Vishnu, curse your rock-eating death monkey. Kasa was the best :-((
Michael, creating opportunities for commerce and business need not mean not helping the poor (how you define help might differ). So, i guess i don't understand your comment.
Anand, Veena, thanks for your comments. I don't know, but I would like to see change in India without too many people going through too much pain in the process. Call me foolish if you want to......:-)
A friend on his firstever visit abroad to SE Asia wondered why we are not as prosperous and living condition here is not as good as in S.E.Asia.Think about it and you will realise that all the countries in S.E.Asia had dictatorships for long stretch.Democrasies will have this different views for almost anything including what should be menu for lunch! we will argue and form committes,sub commitees, GOM,Cabinet comm. of senior ministers, then send it to Environmental committee,then to decide whether its fits into CMP,Social justice etc etc etc.if IA/AI take 12 yrs to decide what aircrafts to buy, you know where we are heading.In dictatorship decision good or bad is taken quickly( he doesnt know how long he will rule),if its good as in S.E asia you win .If its bad as in Sub sahara africa you are in dumps. but its not like trishanku condition that we have. everything is in perpetual 'hold'.
Actually, i'll disagree with you on this one pk. This is a popular urban legend, if anything. The dictatorships in S.Asia are Pakistan, Nepal (of sorts, with a civil war with maoists going on), Burma (the worst kind), and Bhutan (of sorts, but the king is increasingly democratizing the country, and if he contests elections, will win with a 90% mandate). Pakistan, Nepal and Bhutan are in far worse shape than we can imagine.
In S.E. Asia, Thailand is a multi-party democracy, and Malaysia is increasingly democratic. These are the two success stories. Cambodia and Vietnam (which has single party rule only) are mired in poverty. Indonesia isn't doing all that well.....and the people there have the same living conditions as those in India. Singapore is a strange contrast........though under single-person rule (for all practical purposes), it cannot be used as an example or for comparison, because it is (a) a city state, (b) the system is EXTREMELY meritocratic, unlike any dictatorship, and (c) There is substantial freedom of expression, which is not a characteristic of most dictatorships. Farther East, there's China, which is this wierd system of communism with a capitalistic touch, and Japan and South Korea (extremely democratic, and extremely successful by any standard). North Korea is on the other hand a dictatorship.....and in pretty bad shape by any standard of measurement. So, i'm waiting to see the examples of "good dictatorship" you speak of.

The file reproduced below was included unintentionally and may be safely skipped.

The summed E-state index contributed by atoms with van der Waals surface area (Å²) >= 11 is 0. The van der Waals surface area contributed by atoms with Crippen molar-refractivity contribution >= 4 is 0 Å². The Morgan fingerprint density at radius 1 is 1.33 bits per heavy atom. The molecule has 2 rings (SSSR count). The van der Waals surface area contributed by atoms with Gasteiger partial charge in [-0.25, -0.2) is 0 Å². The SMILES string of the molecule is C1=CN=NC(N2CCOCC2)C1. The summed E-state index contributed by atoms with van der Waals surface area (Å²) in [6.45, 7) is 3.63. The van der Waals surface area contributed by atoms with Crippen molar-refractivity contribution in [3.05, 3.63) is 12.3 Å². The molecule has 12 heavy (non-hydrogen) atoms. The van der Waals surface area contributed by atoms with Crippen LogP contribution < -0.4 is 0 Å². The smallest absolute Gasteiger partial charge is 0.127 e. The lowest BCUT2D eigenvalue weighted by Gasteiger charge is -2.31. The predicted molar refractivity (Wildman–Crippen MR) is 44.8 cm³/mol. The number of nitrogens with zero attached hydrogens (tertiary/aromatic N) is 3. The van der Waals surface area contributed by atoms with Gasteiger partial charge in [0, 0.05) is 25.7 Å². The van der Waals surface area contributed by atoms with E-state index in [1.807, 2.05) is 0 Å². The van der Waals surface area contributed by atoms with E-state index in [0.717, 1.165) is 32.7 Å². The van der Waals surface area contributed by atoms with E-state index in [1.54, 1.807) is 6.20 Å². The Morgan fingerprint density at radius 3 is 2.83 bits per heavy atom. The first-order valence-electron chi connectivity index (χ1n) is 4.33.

A really interesting article... like you i'm an optimist and would really like to see India realise all the potential that she has.
You missed the point.All these countries had Dictatorship for a long stretch, and even today they move back and forth between Democracy,Semi Democracy.Malayasia,Indonesia are classic example. Point is A decision taken by A Dictator(with or witout his cronies help) and by democratically elected Govt with multiple level of decision making have 50:50 chance of being right(beneficial) or completelly wrong(Disasterous).Reason being one cant predict what would be the situation after 5-10-15 yrs as there are too many variables.In India we just debate each and every issue for such a long time that it looses relevance.
pk.....actually, I don't think I missed the point at all. Yes, Malaysia and Indonesia had dictatorship like situations for a long time. There has been some progress in Malaysia, but a large number of problems as well. Indonesia isn't really better off than India. So, I completely fail to see how dictatorships have actually been helpful. Yes, a dictator can take an instant decision, but there's no reason to think democracies cannot make effective decisions. There's just too much overwhelming evidence against that! Indian democracy of course has grown in its own way.....and some times the debates go on for ever. But in reality, most of what the government does is not even known to a majority of the people. There is no right to information, nor is there ANY public debate on any issue of national importance. Think about it...have you ever actually participated in debates on road construction, railways, defense, food or any thing else? Or do you just hear about some thing after it has been passed? That is a problem of the bureaucracy or political establishment, not due to excessive debate! Any way....the lives of the people are the lives of the people. Decisions affect all of them. It cant be right if a person arbitarily decides on directions to go....its shooting in the dark.
And i'm yet to see an example of a dictatorship (in your comments) that is actually successful.........
pk......that said, there is something about the luck of the draw.
Here's an article by Atanu, well worth a read.